Leverage: Spurs vs. Lakers

One of the most interesting stories of the offseason is that Kawhi Leonard reportedly no longer wants to play for the Spurs and has demanded a trade. The dominant emerging narrative around this story is that the Lakers have strong negotiating leverage in any potential trade talks for Leonard, but here I argue that it is in fact the Spurs who have the most leverage.

It's widely believed that the Lakers don't feel pressured to get a trade done right now for two reasons: First, LeBron James' signing has already made them relevant even if they don't get Kawhi. Second, they will have enough cap space in 2019 that they feel as though they can simply wait a year and sign him outright. The Spurs, on the other hand, appear to be under the gun because if they don't trade Kawhi now, he may refuse to play for them, or even if he does, they will lose him in a year "for nothing" in free agency.

But there's a factor here beyond player value and assets that no one seems to be considering, and that's contention. If the Spurs were to trade Kawhi to the Lakers, it would effectively create another superteam in the West, thus creating a scenario where it becomes a nearly insurmountable obstacle for the Spurs to reach the NBA finals for the next 3-4 years. They would essentially be "giving up" and clearing the field for a while. This is the real cost of trading Kawhi to the Lakers (as opposed to a team in the East), and the Spurs should rightfully be demanding a huge return for paying such a cost.

Now, you can argue at length that the Warriors would still be better than the Lakers with Kawhi (although I might disagree), but the important point is that it would be very hard for any third rival team to beat both of them, and nearly every path to the finals would involve doing just that (the only realistic way of avoiding it would be if a team won the first overall seed, and the Lakers and Warriors finished exactly #2 and #3 and therefore had to play each other before the conference finals).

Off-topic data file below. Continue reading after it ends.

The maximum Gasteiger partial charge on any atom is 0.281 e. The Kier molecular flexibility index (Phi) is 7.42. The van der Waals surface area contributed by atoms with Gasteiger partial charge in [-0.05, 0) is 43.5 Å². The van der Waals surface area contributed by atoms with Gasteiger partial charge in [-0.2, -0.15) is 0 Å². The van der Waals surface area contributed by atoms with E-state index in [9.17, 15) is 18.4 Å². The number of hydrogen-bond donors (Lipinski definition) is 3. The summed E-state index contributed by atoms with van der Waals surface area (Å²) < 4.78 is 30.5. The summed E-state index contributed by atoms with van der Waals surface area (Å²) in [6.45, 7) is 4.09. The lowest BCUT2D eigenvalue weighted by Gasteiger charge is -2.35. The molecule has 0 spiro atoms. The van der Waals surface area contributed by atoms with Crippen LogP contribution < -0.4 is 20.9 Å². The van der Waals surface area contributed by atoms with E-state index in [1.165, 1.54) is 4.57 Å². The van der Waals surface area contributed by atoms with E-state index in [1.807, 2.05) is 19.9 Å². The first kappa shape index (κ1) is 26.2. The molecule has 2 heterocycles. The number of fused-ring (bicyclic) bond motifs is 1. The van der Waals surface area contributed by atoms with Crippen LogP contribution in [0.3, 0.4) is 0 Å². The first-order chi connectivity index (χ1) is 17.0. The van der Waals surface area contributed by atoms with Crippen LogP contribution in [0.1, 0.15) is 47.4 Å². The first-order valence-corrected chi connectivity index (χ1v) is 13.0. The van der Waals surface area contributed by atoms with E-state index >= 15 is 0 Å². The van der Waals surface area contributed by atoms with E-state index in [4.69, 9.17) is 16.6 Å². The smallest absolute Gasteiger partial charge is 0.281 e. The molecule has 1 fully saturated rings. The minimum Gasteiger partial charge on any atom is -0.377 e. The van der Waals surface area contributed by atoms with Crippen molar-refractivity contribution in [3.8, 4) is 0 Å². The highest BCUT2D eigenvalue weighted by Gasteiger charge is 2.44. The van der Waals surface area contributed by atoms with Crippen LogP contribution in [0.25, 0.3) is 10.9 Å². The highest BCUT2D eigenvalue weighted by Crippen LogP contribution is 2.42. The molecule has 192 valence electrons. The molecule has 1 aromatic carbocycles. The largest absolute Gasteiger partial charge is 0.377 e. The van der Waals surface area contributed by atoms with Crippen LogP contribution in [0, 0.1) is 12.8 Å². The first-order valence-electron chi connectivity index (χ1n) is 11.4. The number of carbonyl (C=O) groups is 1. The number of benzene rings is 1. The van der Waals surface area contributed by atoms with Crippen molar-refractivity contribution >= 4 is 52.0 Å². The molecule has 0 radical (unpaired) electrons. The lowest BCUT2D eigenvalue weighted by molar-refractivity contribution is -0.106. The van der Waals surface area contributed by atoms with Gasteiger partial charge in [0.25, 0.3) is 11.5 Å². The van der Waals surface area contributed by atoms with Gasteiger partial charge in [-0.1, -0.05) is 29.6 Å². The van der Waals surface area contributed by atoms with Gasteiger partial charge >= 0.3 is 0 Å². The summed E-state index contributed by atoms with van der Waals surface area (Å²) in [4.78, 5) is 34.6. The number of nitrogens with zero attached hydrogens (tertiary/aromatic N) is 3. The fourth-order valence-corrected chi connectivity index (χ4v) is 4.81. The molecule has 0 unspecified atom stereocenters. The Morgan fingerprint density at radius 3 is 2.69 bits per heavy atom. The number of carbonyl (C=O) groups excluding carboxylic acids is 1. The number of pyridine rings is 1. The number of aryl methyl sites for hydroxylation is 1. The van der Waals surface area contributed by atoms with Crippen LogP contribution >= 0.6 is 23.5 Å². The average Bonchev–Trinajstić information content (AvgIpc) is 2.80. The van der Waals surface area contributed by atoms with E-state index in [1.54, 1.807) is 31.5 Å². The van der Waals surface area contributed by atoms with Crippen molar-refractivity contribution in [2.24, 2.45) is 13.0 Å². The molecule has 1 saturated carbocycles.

Lastly, let's evaluate the possiblity that Kawhi does not play or that he leaves "for nothing" in 2019. The former doesn't seem like a high probability. Sitting out the whole season would probably destroy his market value. Teams are currently willing to risk that there are no lingering injury issues from last year because of his MVP-caliber play in previous seasons, but if he sits out another year, the alarm bells will certainly start to go off.

The latter scenario, while more likely, is still not as bad as it may seem. If Kawhi plays next year and returns to his superlative form, the Spurs could put a supermax contract on the table and dare him to leave millions behind. Players may express preference for one locale over another but the difference between a supermax contract and the max contract that the Lakers can offer is substantial, and I don't think Kawhi makes the kind of money in endorsements that LeBron does, which mitigates that concern.

Finally, Teams are frequently willing to do sign-and-trade deals for free agents that they could have signed outright to get around salary cap problems or to get a bigger paycheck for their new star player. For instance, if the Lakers wanted to make another big free-agent signing next year, they may want to free more cap space by using a sign-and-trade for Leonard instead of signing him outright. In this scenario, the Spurs may get some assets in return.

In short, the Spurs incentives for enabling the Lakers' dream scenario are very low, and therefore their leverage here is higher than it might appear.